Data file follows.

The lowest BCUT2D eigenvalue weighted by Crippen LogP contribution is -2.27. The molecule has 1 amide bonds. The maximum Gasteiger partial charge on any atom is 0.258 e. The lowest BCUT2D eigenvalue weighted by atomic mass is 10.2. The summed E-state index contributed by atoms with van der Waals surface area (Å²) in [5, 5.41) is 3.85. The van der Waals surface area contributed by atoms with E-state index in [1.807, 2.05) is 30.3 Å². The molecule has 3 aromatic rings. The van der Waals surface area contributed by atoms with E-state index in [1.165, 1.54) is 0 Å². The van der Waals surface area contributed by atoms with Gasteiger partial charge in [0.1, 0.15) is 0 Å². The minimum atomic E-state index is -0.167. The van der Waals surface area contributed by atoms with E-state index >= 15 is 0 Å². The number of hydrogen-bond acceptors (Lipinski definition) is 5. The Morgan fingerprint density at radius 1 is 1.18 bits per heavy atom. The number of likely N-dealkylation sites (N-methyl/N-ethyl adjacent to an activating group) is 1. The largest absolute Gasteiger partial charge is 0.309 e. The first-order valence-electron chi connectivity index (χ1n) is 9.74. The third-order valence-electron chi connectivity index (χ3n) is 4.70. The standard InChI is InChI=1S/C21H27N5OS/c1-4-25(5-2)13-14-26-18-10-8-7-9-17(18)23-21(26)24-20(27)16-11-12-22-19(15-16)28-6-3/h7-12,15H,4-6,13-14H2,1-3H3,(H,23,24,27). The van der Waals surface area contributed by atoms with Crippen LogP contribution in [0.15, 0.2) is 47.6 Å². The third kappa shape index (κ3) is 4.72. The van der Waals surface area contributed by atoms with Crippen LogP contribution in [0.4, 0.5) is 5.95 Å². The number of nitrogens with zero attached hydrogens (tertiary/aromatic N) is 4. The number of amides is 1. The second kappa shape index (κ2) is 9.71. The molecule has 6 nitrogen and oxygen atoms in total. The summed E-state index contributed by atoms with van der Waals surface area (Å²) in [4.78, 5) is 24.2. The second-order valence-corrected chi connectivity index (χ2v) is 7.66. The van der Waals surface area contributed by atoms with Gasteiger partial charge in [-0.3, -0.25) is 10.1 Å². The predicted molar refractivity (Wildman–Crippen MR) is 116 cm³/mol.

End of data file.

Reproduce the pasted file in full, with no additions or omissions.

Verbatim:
The lowest BCUT2D eigenvalue weighted by Crippen LogP contribution is -2.27. The molecule has 1 amide bonds. The maximum Gasteiger partial charge on any atom is 0.258 e. The lowest BCUT2D eigenvalue weighted by atomic mass is 10.2. The summed E-state index contributed by atoms with van der Waals surface area (Å²) in [5, 5.41) is 3.85. The van der Waals surface area contributed by atoms with E-state index in [1.807, 2.05) is 30.3 Å². The molecule has 3 aromatic rings. The van der Waals surface area contributed by atoms with E-state index in [1.165, 1.54) is 0 Å². The van der Waals surface area contributed by atoms with Gasteiger partial charge in [0.1, 0.15) is 0 Å². The minimum atomic E-state index is -0.167. The van der Waals surface area contributed by atoms with E-state index >= 15 is 0 Å². The number of hydrogen-bond acceptors (Lipinski definition) is 5. The Morgan fingerprint density at radius 1 is 1.18 bits per heavy atom. The number of likely N-dealkylation sites (N-methyl/N-ethyl adjacent to an activating group) is 1. The largest absolute Gasteiger partial charge is 0.309 e. The first-order valence-electron chi connectivity index (χ1n) is 9.74. The third-order valence-electron chi connectivity index (χ3n) is 4.70. The standard InChI is InChI=1S/C21H27N5OS/c1-4-25(5-2)13-14-26-18-10-8-7-9-17(18)23-21(26)24-20(27)16-11-12-22-19(15-16)28-6-3/h7-12,15H,4-6,13-14H2,1-3H3,(H,23,24,27). The van der Waals surface area contributed by atoms with Crippen LogP contribution in [0.15, 0.2) is 47.6 Å². The third kappa shape index (κ3) is 4.72. The van der Waals surface area contributed by atoms with Crippen LogP contribution in [0.4, 0.5) is 5.95 Å². The number of nitrogens with zero attached hydrogens (tertiary/aromatic N) is 4. The number of amides is 1. The second kappa shape index (κ2) is 9.71. The molecule has 6 nitrogen and oxygen atoms in total. The summed E-state index contributed by atoms with van der Waals surface area (Å²) in [4.78, 5) is 24.2. The second-order valence-corrected chi connectivity index (χ2v) is 7.66. The van der Waals surface area contributed by atoms with Gasteiger partial charge in [-0.3, -0.25) is 10.1 Å². The predicted molar refractivity (Wildman–Crippen MR) is 116 cm³/mol.